Starbucks to increase base pay of all employees by minimum 5 per cent

Starbucks is hiking the base pay of all employees, including store managers by 5 per cent or more in its US company-owned stores  starting 3 October.

The range of increase would depend on "geographic and market factors and is intended to ensure Starbucks remains a retail employer of choice in all the markets where we operate," CEO Howard Schultz wrote in a letter to employees yesterday.

The Seattle-based company declined to disclose how much pay would be increasing in the Seattle area or any area-specific wage information.

"Our field leadership will be following up with market-by-market details in the coming weeks," Schultz wrote in his letter.

The move comes as after Starbucks last year announced a major expansion of its college tuition programme to cover tuition assistance over the entire cost of a four-year online bachelor's degree (See: Starbucks extends free college education for 4 years to all full-time employees)

As employees responded yesterday to a memo from Starbucks CEO Howard Schultz announcing wage hikes and other workplace changes, some had more reason to celebrate unspecified dress code modifications.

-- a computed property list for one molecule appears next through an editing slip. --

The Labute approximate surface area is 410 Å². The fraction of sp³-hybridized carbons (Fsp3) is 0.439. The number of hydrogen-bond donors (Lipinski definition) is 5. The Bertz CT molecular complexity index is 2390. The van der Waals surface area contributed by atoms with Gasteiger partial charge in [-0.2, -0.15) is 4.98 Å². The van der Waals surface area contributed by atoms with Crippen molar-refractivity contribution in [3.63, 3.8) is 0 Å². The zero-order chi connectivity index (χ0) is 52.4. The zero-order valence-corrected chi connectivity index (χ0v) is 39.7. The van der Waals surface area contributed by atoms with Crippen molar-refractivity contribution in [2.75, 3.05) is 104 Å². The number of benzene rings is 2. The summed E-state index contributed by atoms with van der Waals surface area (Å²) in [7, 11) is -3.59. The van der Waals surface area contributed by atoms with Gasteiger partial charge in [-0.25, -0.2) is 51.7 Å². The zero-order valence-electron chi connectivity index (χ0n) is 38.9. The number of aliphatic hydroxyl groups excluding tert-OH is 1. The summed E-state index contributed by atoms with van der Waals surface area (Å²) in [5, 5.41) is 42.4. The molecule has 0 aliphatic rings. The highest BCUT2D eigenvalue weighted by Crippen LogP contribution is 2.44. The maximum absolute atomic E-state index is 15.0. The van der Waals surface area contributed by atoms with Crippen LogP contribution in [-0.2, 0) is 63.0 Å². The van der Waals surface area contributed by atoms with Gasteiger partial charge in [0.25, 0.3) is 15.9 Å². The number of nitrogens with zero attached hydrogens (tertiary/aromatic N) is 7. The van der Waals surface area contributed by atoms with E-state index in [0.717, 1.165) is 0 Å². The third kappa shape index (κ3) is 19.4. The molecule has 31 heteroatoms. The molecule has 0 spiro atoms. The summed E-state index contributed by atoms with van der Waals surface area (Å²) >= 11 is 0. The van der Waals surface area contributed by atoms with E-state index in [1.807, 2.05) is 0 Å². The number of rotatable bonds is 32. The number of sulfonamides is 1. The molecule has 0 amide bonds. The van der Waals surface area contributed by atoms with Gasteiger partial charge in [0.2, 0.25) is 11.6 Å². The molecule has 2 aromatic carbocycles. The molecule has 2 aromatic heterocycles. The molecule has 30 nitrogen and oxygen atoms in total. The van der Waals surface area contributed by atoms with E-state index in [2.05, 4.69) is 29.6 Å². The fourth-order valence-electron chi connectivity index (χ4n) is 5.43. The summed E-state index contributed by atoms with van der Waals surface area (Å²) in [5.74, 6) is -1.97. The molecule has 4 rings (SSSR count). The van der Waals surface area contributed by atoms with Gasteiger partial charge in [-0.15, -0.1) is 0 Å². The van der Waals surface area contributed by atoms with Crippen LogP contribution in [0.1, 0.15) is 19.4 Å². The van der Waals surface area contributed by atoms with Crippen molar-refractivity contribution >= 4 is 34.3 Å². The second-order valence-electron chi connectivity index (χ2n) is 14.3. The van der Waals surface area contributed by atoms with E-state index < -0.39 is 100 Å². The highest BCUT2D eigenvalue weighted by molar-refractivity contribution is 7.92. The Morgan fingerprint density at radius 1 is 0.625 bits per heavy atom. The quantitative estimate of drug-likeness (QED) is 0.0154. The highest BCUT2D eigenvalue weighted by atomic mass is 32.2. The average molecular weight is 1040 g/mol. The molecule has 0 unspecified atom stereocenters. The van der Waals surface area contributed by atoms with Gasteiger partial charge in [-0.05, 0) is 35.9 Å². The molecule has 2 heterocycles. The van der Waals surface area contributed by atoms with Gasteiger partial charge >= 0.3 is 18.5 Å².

"Maybe I can expand my hair colour choices to include something a little more fun than red!" a person commented on the Starbucks Partners Facebook page, which prompted calls for pink and purple.

Starbucks' current dress code bars "bright or unnatural" hair colour and a petition which was launched last year bemoaning the rule as restricting the expression of one's "true self" was signed by nearly 13,000 employees.

But the Seattle-based coffee giant, offered no details about the new dress code changes, saying only that the new dress code offer "more room for self-expression."

A dress code relaxation could be seen by some to appeal to millennial employees, but according to workplace expert Tom Gimbel the announcement was a marketing ploy to make Starbucks appear like it cared about "the common man." The company had recently drawn much criticism over scheduling practices and reduction of employee hours.

"They're really not doing anything that anyone else isn't doing, they're just positioning it," said Gimbel, CEO of Chicago-based staffing firm The LaSalle Network. "This is a marketing thing, this is not a culture thing,"Chicago reported.